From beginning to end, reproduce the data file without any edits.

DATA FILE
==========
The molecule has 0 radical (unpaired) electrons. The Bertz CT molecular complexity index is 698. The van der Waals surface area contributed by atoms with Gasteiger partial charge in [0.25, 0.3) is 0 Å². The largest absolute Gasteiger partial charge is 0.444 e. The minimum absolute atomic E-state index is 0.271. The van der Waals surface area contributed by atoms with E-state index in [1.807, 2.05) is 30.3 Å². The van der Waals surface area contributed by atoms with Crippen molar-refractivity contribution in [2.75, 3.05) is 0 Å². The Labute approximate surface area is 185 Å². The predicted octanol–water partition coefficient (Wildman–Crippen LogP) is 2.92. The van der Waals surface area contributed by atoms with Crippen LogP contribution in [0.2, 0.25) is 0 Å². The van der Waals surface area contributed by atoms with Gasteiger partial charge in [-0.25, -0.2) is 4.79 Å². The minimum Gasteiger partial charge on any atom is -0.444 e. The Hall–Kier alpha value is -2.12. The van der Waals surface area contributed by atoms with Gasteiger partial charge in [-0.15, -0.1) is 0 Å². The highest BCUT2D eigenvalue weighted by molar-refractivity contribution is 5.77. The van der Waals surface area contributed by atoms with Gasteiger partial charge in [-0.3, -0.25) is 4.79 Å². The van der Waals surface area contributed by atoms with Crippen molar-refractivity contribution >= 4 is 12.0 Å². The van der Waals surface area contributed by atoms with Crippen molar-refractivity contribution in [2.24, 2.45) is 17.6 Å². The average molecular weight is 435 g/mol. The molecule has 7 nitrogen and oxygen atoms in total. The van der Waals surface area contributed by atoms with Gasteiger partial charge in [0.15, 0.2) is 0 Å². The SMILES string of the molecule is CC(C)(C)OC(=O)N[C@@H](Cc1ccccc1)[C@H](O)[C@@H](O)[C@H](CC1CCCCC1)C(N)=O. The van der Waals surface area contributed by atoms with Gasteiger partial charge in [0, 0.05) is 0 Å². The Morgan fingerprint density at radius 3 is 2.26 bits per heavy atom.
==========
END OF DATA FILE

The molecule has 0 radical (unpaired) electrons. The Bertz CT molecular complexity index is 698. The van der Waals surface area contributed by atoms with Gasteiger partial charge in [0.25, 0.3) is 0 Å². The largest absolute Gasteiger partial charge is 0.444 e. The minimum absolute atomic E-state index is 0.271. The van der Waals surface area contributed by atoms with E-state index in [1.807, 2.05) is 30.3 Å². The van der Waals surface area contributed by atoms with Crippen molar-refractivity contribution in [2.75, 3.05) is 0 Å². The Labute approximate surface area is 185 Å². The predicted octanol–water partition coefficient (Wildman–Crippen LogP) is 2.92. The van der Waals surface area contributed by atoms with Crippen LogP contribution in [0.2, 0.25) is 0 Å². The van der Waals surface area contributed by atoms with Gasteiger partial charge in [-0.25, -0.2) is 4.79 Å². The minimum Gasteiger partial charge on any atom is -0.444 e. The Hall–Kier alpha value is -2.12. The van der Waals surface area contributed by atoms with Gasteiger partial charge in [-0.15, -0.1) is 0 Å². The highest BCUT2D eigenvalue weighted by molar-refractivity contribution is 5.77. The van der Waals surface area contributed by atoms with Gasteiger partial charge in [-0.3, -0.25) is 4.79 Å². The van der Waals surface area contributed by atoms with Crippen molar-refractivity contribution >= 4 is 12.0 Å². The van der Waals surface area contributed by atoms with Crippen molar-refractivity contribution in [2.24, 2.45) is 17.6 Å². The average molecular weight is 435 g/mol. The molecule has 7 nitrogen and oxygen atoms in total. The van der Waals surface area contributed by atoms with Gasteiger partial charge in [0.15, 0.2) is 0 Å². The SMILES string of the molecule is CC(C)(C)OC(=O)N[C@@H](Cc1ccccc1)[C@H](O)[C@@H](O)[C@H](CC1CCCCC1)C(N)=O. The van der Waals surface area contributed by atoms with Gasteiger partial charge in [0, 0.05) is 0 Å². The Morgan fingerprint density at radius 3 is 2.26 bits per heavy atom.